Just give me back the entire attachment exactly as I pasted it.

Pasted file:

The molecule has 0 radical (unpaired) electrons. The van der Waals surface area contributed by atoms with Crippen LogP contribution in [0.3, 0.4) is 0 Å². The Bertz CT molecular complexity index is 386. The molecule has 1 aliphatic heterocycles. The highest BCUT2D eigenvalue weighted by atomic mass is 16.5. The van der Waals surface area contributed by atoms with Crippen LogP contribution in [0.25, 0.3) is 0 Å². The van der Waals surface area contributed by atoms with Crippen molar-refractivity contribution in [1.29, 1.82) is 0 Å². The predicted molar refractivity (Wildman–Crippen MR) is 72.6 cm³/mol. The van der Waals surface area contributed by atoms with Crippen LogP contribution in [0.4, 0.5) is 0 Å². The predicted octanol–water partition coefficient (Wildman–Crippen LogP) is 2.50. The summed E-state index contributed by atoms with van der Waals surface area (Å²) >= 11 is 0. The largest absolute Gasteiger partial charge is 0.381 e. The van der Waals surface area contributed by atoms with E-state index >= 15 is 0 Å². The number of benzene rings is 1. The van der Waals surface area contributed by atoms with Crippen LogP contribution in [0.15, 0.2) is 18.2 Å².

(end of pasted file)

The molecule has 0 radical (unpaired) electrons. The van der Waals surface area contributed by atoms with Crippen LogP contribution in [0.3, 0.4) is 0 Å². The Bertz CT molecular complexity index is 386. The molecule has 1 aliphatic heterocycles. The highest BCUT2D eigenvalue weighted by atomic mass is 16.5. The van der Waals surface area contributed by atoms with Crippen LogP contribution in [0.25, 0.3) is 0 Å². The van der Waals surface area contributed by atoms with Crippen molar-refractivity contribution in [1.29, 1.82) is 0 Å². The predicted molar refractivity (Wildman–Crippen MR) is 72.6 cm³/mol. The van der Waals surface area contributed by atoms with Crippen LogP contribution in [0.4, 0.5) is 0 Å². The predicted octanol–water partition coefficient (Wildman–Crippen LogP) is 2.50. The summed E-state index contributed by atoms with van der Waals surface area (Å²) >= 11 is 0. The largest absolute Gasteiger partial charge is 0.381 e. The van der Waals surface area contributed by atoms with E-state index >= 15 is 0 Å². The number of benzene rings is 1. The van der Waals surface area contributed by atoms with Crippen LogP contribution in [0.15, 0.2) is 18.2 Å².